Stories of environmental issues on the news can feel overwhelming; but Kapiti College students are finding ways to care for their local environment, with immediate rewards.
“Going out there and cleaning up the effect of littering makes you more conscious of what the effect actually is, because you’re out there picking it up, and I always feel so challenged to be better myself in the future,” says Year 13 student Natasha Polglase.
The students feel very passionate about preventing the damage that comes as a result of human generated debris, in particular the devastation that plastic can have on our marine life. They believe we can make a difference and that we can start right here where we live.
“When you hear about all the littering on the news, off coast oil spills, any sort of accidents off the coast in the middle of the sea, it feels a bit removed, since you’re not out there seeing any of the effects. But when you go out and do a beach clean-up, it brings everything in to your perspective,” says Year 12 student Rowan Knight.
The group’s focus this year has been on keeping our beaches clean; for the past three years they have organised beach clean ups each term. The latest, at Raumati Beach, coincided with Seaweek and the February polystyrene ball pollution spill. A group of pre-schoolers, students and adults collected polystyrene balls that were still stuck in the retaining wall of the Wharemauku Stream.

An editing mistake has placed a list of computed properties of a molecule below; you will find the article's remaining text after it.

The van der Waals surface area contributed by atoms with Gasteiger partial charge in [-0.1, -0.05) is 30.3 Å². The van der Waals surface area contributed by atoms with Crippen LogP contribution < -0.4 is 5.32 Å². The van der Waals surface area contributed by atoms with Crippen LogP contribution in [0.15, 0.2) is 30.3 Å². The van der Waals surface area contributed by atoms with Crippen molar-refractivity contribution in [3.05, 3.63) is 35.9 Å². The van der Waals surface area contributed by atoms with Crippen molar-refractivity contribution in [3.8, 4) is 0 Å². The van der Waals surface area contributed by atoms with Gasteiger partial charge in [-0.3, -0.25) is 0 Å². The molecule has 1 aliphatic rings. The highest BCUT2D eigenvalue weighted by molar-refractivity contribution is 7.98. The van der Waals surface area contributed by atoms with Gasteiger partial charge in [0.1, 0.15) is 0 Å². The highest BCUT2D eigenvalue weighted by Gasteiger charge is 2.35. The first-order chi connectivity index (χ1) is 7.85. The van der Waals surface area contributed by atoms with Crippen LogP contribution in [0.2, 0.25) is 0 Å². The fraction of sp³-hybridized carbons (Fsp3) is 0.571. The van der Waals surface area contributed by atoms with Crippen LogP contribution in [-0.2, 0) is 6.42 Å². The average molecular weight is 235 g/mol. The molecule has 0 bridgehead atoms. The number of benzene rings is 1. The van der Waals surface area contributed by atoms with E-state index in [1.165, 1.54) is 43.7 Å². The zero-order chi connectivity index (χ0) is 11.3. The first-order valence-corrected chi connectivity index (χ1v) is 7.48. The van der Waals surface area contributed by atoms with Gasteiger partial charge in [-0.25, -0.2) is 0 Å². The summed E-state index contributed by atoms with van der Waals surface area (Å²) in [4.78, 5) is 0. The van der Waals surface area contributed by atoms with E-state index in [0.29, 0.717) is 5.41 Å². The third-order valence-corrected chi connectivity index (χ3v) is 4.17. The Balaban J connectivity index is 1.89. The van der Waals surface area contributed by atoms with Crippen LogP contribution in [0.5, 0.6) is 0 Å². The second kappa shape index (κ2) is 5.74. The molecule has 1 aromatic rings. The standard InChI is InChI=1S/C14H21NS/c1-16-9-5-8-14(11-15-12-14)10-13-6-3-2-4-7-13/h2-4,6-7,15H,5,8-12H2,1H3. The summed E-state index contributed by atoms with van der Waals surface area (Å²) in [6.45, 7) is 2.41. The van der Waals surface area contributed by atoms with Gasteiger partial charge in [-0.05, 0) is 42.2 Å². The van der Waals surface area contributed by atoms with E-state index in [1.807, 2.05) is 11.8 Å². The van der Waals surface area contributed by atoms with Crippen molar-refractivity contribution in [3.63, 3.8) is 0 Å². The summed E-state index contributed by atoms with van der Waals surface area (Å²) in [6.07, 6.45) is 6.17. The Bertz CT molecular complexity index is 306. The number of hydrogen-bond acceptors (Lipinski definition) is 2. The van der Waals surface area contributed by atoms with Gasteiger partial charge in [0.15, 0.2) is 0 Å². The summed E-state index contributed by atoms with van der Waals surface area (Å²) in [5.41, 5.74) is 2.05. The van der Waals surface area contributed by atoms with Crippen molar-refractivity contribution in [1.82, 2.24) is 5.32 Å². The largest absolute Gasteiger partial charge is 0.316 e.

“Regular beach clean ups are a positive way to bring members of our communities together,” says teacher Nicola Easthope, who leads the Eco Action Group. “We often time the clean-ups for after a storm, when plastic and aluminium foil-type rubbish collects in the driftwood and river remains that get strung out along the high tide line. Next time, we want to clean up at Paraparaumu Beach, to compare the quantities of waste with our regular Raumati Beach site. We welcome members of the public to join us.”
The Eco Action group, formed as part of Kāpiti College’s Enviroschool programme, meets regularly to discuss sustainability and plan actions on issues that concern them. As well as the beach cleanups, the group has regular garden working bees at the school māra kai/edible garden and orchard where they farm worms, raise vege seedlings and grow produce for baking.
Other recent projects include paper recycling with Paper 4 trees, making handmade paper; planting native trees at the Aquatic Centre; designing the logo for the Kāpiti Biodiversity Project and speaking at the launch; holding stalls at Matariki and Christmas markets; promoting the Unmask Palm Oil campaign for mandatory labelling on products; participating in the 2015 People's Climate March in Wellington, and screening environmental themed films such as ‘Thin Ice’ and ‘The Clean Bin Project’.
For information on upcoming cleanups, and other events, contact firstname.lastname@example.org